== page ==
“We took the bait, he took the bait, and that’s two technicals,” Golden State head coach Steve Kerr said. “You get seven technicals. Your seventh one is a suspension in the playoffs, whether you play four playoff games or 24, seven is the magic number. He’s got four to play with, after one game, but that’s what Beverly does.”

Over the days leading into the first-round series with the Clippers, Kerr and his staff addressed Beverley’s pugnacious trash talking. Asked pregame why he so easily gets under opponents’ skin, Doc Rivers said, “He’s got good material.”

“He’s a hell of a defender, he plays hard, we have a lot of respect for him, but you cannot take the bait,” Kerr said. “That’s a bad trade for us. Clippers have made a lot of good trades this year, and that was maybe their best.”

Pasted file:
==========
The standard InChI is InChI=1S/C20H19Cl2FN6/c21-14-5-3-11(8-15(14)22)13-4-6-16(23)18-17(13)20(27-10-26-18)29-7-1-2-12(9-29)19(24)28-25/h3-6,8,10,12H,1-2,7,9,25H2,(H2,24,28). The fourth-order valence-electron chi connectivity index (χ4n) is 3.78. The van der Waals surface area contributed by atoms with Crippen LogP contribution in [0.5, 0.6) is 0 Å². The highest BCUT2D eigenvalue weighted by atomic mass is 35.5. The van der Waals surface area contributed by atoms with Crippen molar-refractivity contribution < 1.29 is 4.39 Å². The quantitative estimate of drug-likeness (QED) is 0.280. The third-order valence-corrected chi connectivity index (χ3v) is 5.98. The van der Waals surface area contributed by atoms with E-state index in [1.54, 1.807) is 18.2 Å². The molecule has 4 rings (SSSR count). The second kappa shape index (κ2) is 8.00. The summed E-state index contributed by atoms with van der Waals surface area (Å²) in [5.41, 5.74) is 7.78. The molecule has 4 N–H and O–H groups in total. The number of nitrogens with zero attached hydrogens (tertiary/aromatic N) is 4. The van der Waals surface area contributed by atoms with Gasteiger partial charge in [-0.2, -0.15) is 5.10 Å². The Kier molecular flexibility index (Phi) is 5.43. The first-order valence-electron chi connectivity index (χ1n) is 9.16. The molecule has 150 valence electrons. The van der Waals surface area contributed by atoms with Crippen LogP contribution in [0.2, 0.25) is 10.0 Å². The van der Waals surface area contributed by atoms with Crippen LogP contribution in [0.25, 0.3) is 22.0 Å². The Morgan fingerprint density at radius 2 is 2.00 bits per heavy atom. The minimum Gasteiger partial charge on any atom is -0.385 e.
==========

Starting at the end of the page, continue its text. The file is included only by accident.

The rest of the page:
Beverley was in the ears of most Warriors over the course of the night, but while his material is typically good enough to get his opponents off their games — as evidenced by his bouts with Russell Westbrook, Lonzo Ball and Blake Griffin — Golden State gave as good as it got.

As Stephen Curry continued his barrage of eight 3-pointers — passing Ray Allen for the NBA career postseason 3-point record — even he got into the mix with Beverley. As he tried to follow up what was a made lay-up by Durant in the third quarter with a would-be tip-in dunk, he landed on Beverley’s back. Beverley sat on the baseline and stared daggers at Curry as the 31-year old Warriors guard simply walked away.

Beverley was chosen to guard Durant because of his quickness and range, rather than having him guard Stephen Curry, who went off for 38 points on 8-of-12 from 3-point range.